A great green mass roiled in the ocean below. From the hiking trail on a volcanic cliff high above a bay in Hawaii’s Waianapanapa State Park, it looked mysterious. Was it an odd collection of surfboards or some exotic ocean creature?
No. It was trash.
By the time I’d wound my way down to the beach near Hana, Maui, an ugly blob — fishing net (the green stuff) entwined with plastic refuse — slumped just offshore. A small army of tourists in flip-flops grabbed it, yanking it to shore with assists from successive waves. This was no easy task since the mass was heavy and had no obvious holds. Once beached, it stretched across nearly the length of black sand.
That’s how I got a close-up look at a small piece of the Great Pacific Garbage Patch, or GPGP.
On March 22, one day after my return from Hawaii, the journal Scientific Reports published a paper detailing the GPGP’s size. It is now twice as large as Texas and carries a conservative estimate of 79,000 metric tons of plastic. That’s the weight of nearly 2,200 humpback whales, a more appropriate occupant of Hawaiian waters. Scientists conducted an aerial survey and captured samples of the debris from boats to produce the report.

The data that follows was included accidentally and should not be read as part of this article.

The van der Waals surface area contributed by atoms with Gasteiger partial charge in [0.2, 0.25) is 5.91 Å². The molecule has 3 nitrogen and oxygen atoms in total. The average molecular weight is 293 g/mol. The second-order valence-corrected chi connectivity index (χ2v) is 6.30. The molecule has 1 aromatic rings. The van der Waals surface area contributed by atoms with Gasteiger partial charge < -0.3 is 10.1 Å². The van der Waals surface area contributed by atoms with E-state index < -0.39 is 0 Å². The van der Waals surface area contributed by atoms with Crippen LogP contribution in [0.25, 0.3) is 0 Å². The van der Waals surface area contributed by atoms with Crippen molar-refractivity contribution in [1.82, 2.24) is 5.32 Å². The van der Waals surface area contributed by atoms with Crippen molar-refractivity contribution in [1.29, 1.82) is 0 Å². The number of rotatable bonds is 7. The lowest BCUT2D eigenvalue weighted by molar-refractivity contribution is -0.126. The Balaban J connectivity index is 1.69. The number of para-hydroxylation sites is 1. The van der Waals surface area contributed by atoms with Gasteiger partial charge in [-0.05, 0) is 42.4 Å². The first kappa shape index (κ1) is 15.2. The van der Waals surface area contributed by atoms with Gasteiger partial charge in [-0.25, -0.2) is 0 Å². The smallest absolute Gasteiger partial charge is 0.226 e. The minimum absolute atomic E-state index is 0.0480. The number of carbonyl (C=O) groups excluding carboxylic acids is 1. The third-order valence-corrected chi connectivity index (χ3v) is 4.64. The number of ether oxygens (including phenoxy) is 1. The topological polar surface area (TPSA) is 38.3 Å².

As for my surprise encounter, it was proof that paradise is fragile. I was glad I carried a reusable water bottle rather than the disposable type sold in stores across the country, Hawaii included. And I keep thinking of other ways to reduce my use of plastics.
The morning of that hike, I’d visited nearby Hana Bay, where young schoolchildren and their teachers carried garbage bags and fanned out across the sand. I asked one little girl what they were doing.
“Picking up rubbish,” she replied matter-of-factly, as she gathered tiny shards of plastic. For locals, it seems, the GPGP (some of which has broken down into small pieces) is no surprise.
Send your questions or tips to Travel Editor Kerri Westenberg at firstname.lastname@example.org, and follow her on Twitter: @kerriwestenberg.